In many cases, merely having an item on your person (possessing it) is considered a crime. A lot of times, possession crimes involve the possession of illegal substances, such as drugs, but there are many other offenses that involve possession. For example, it’s illegal to possess a fake ID, to possess alcohol as a minor, and to possess a firearm without a license.
When prosecutors charge a person with a possession crime, they can base the charges on either actual or constructive possession. Understanding the difference between these two types of possession is one of the first steps in taking charge of your criminal defense.
Actual possession is exactly what it sounds like. When the police claim a person had actual possession of something, this means the person purportedly had control of it or had it on his body. Common examples of actual possession include drugs in a person’s pocket, a knife in a sheath strapped to a person’s leg, and a weapon held in a person’s hand. In all of these examples, the individual had care and control of the item.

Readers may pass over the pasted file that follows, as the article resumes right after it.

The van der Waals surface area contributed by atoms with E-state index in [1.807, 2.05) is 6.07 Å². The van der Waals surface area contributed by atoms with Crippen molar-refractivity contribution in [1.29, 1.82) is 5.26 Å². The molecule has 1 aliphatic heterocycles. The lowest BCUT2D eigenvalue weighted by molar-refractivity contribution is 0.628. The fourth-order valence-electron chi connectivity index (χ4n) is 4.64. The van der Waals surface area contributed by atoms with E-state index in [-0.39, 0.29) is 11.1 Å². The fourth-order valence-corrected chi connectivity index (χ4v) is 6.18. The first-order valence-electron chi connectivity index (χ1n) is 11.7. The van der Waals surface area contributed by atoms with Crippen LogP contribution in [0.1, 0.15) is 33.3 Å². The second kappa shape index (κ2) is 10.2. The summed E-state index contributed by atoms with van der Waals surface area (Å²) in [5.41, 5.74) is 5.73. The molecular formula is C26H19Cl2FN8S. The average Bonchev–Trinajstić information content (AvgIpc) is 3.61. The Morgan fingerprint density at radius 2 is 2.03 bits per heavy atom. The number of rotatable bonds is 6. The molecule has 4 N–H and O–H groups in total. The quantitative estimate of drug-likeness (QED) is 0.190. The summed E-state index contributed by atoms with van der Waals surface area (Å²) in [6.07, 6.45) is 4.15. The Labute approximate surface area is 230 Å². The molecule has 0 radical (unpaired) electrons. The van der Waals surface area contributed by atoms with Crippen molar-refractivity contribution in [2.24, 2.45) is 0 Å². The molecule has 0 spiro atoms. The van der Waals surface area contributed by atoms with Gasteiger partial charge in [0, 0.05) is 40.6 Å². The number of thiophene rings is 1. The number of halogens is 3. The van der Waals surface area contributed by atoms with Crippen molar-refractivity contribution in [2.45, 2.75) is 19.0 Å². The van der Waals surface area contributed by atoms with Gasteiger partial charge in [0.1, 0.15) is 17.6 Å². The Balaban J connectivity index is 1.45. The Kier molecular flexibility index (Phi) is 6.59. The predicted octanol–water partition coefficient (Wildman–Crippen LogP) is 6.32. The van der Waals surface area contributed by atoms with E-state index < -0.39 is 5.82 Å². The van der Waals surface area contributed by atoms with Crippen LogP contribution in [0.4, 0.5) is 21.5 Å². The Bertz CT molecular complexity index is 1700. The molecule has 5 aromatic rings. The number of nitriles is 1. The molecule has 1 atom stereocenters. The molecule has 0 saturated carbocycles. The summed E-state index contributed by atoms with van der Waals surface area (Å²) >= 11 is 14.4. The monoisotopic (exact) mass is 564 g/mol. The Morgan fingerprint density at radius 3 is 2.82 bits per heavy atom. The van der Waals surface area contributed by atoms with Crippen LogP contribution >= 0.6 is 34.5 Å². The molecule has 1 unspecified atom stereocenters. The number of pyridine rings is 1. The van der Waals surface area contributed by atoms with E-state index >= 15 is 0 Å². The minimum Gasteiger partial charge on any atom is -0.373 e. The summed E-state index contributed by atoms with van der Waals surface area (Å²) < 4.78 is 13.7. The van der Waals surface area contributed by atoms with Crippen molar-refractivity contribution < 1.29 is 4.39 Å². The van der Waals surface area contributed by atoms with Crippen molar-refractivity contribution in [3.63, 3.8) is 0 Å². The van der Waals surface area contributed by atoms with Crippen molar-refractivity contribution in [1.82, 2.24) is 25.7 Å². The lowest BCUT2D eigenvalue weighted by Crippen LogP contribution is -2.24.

By contrast, constructive possession is a bit more subtle but just as commonly charged as actual possession. In a constructive possession case, prosecutors allege that the person had an intent to control the item even though it wasn’t on his physical person. For example, if the police find drugs inside a vehicle, they are likely to arrest everyone in the vehicle for constructive possession of a controlled substance.
If you have been arrested for actual or constructive possession, it’s important to understand that prosecutors must prove beyond a reasonable doubt that you had control – or an intent to control – the item in question. This is the highest burden of proof in our criminal justice system.
An experienced criminal defense lawyer knows there are multiple ways to attack possession charges. In many cases, prosecutors rely on witness testimony to support their case. This testimony can be challenged by examining the witness’s credibility, through cross-examination, and by introducing witnesses with conflicting testimony. Prosecutors may also introduce physical evidence, which is also vulnerable to defense attack. If you have been charged with a possession crime, it is absolutely critical to work with a criminal defense attorney with years of trial experience. Your freedom depends on it.
Whatever type of criminal charge you’re facing, you don’t have to do it alone. There is no time to lose in your case. Call me at 317-983-5333 for a free consultation.
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